Spring offers a great opportunity to spend time outdoors with your pet. From long walks to relaxing nights sitting around a campfire, there are many fun camping activities that dogs enjoy being a part of.
D’Lisa Hidalgo, a veterinary technician at Texas A&M Hospital for Veterinary Medicine and Biomedical Sciences, has several tips for owners who want to bring their camping friends.
“Much like providing for your own basic needs, you should consider providing for your dog’s basic needs while on a camping trip,” she said.
This includes packing everything – from food and water to bedding and toys – that your dog might need while away from home.
“You want to make sure you bring your dog’s food in an airtight and watertight container,” Hidalgo said. “Make sure you have enough for the number of days you are going, plus a little extra, just in case. If your car breaks down on the way home and you have to stay in a hotel, it is very easy to run to the store and get food for yourself, but you want to make sure Make sure you have enough food for your pet, too.”
If your dog is on any medications on a regular basis, these should be packed up as well. Special preparations may be required for medications such as insulin which must be kept refrigerated.
Many state and national parks require dogs to be kept on a leash, and some require a length of leash. Another tool for keeping camp pets is a wired kennel with soft bedding.
“A lot of dogs feel really comfortable in these kennels because they can see, hear and smell everything that is going on around them,” Hidalgo said. “Plus, if your pet gets spooked by thunder or strange sounds in the middle of the night and tries to run away, the kennel will keep it safe.”
Hidalgo also recommends packing a dog first aid kit that contains bandages, astringent powder or cornstarch to stop bleeding, Benadryl for insect bites, eyewash, and a spare lead.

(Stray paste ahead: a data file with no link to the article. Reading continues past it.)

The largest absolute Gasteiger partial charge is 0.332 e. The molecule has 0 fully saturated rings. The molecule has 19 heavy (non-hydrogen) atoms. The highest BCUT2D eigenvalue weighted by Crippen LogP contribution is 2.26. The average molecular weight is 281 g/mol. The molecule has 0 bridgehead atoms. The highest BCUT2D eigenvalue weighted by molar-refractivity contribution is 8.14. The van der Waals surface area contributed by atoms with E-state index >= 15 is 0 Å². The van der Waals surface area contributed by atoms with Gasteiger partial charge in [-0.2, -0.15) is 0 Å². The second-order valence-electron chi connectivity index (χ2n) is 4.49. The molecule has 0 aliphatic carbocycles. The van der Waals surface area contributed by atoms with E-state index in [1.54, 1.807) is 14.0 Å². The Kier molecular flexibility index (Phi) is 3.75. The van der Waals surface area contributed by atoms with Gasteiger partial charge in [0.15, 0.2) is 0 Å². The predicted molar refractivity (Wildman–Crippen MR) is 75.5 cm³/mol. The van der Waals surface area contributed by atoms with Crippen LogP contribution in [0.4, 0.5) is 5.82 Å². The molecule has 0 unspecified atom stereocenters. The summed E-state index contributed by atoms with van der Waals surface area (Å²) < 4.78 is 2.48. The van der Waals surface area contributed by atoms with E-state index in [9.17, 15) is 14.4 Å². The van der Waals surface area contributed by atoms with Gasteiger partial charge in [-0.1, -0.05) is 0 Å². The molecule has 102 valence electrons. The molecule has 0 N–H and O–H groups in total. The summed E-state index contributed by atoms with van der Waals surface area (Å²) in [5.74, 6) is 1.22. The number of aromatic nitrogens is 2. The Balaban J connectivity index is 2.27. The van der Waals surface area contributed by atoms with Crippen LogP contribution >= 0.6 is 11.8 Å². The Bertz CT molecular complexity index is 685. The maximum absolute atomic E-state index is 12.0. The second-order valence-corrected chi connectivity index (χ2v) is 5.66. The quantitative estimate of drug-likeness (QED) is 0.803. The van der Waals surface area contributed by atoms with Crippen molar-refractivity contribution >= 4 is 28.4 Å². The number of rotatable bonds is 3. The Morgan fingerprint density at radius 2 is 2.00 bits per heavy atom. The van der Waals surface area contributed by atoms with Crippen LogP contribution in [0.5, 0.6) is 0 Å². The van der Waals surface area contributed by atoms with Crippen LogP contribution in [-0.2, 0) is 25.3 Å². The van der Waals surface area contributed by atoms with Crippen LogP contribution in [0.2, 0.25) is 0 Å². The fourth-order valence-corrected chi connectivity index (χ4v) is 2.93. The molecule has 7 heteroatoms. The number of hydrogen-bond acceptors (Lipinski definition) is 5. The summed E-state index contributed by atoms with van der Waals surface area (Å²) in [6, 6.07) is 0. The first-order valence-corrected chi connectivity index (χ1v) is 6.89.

Insects are one of the least pleasant aspects of a camping trip, which can be a nuisance to pets. Ticks, in particular, can transmit diseases such as Lyme disease if the pet is not adequately protected.
“If your pet’s regular heartworm and flea prevention doesn’t include tick prevention, you may want to consider adding it,” Hidalgo said. “One of the quickest and easiest things to add is over-the-counter fleas and ticks.”
Before camping, owners should also make sure their pets are vaccinated against rabies and leptospirosis, two diseases that can be spread by wild animals.
Finally, knowing the signs of heat stroke or hypothermia, depending on the season, can help owners ensure that their pets receive treatment as quickly as possible if these conditions arise.
No matter how prepared the owner is, accidents and emergencies can still happen, so Hidalgo recommends locating in advance the animal emergency hospital closest to the campsite.
Whether camping is a one-time experience or a regular outing, a small amount of time devoted to packing and preparing will ensure that you and your pet can spend your camping trip enjoying a great time outdoors.